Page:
After some primer reading on jtag it looks to be a nifty means to test a FPGA logic design in a consistent and sustainable way.

Let's use altera max 10 as an example. I've read this MAX 10 JTAG Boundary-Scan Testing User Guide. My reading is, to be able to access the user logic the jtag tester (a host pc most likely) will send USER0 or USER1 instructions.

Questions are:

  • How do you implement some logic in the user logic design to catch the commands and parameters, and return some results? Examples?

  • On the host, how do you send those commands, preferably with a low-cost or open-source tool? With some experience, I know Olimex produces some good jtag adapters, and also altera usb blaster is a popular tool. Openocd may be a popular software candidate.

It will be great if somebody can shed lights on any part of the questions.


Boundary scan (and internal scan) testing, whether using JTAG or not are intended for production test. This is completely different to using JTAG or SWD for software debug. Sometimes the same pins will be used, but this is not a given.

It looks like the Altera USER0, USER1 instructions are used to access internal (user connected) scan chains. This permits you to connect (with a test-mode mux on each flop) all your design flops together into (here two) long scan chains. You have the ability to read and pre-load all of the logic in your design.

Internal scan chains like this can be used to check for manufacturing faults in the actual silicon. If you use scan for the external pins, it gives you a way to test for solder open/short on the PCB.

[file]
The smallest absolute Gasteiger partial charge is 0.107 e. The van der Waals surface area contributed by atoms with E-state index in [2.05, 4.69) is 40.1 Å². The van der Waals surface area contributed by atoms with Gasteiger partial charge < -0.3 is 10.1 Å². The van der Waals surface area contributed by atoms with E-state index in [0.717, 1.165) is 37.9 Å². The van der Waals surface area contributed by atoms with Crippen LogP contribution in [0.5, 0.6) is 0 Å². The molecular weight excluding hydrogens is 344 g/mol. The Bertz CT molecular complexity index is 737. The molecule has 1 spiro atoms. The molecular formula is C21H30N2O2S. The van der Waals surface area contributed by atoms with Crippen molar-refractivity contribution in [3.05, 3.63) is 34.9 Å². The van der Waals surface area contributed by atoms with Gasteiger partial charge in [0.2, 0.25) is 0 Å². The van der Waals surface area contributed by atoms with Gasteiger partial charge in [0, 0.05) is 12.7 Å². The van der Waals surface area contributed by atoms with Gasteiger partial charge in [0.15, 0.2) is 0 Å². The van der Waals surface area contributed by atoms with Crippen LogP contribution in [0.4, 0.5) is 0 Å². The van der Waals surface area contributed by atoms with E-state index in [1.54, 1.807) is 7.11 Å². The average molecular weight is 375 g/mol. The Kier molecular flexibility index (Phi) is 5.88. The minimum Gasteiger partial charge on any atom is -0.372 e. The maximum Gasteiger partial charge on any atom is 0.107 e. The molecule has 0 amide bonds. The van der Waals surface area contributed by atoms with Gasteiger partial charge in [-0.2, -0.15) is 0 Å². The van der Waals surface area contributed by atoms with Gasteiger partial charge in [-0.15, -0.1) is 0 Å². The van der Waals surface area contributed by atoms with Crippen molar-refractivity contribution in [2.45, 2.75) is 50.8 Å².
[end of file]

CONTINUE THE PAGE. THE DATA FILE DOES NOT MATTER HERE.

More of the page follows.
Scan can be used to debug a design, but it's the last resort. If you experience a lockup which no other debug method can shed any light on the cause, it's possible to use scan to extract the design state just after your failure (before is possible, but that would need a trigger or deterministic failure). This state can be used to guide your investigation into what the design state that causes the failure is, and help reproduce in simulation.

Tools like SignalTap now provide a more user-accessible approach to real-time FPGA debug, these are much more akin to having a logic analyzer hooked in to a pre-defined selection of internal nodes - remember scan is a 1 cycle at-a-time approach.


After some searching and experimentation a few samples were found online:

  • See the blog talking to the de0 nano using the virtual jtag interface. The author shows in detail how you can design the logic on the FPGA as part of the user logic.

  • Another author of the blog urjtag and python a lightweight hal, also mentioned by the above blog, created some python scripts saved on the google doc server. The python relies on the svn project urjtag. Follow the instructions in the blog, checkout and build urjtag on a linux machine, then download and run the python code shared by the blog author. You'll be able to access the FPGA logic through USB Blaster jtag tool. The author saved his FPGA code to github too. So everything is open sourced!


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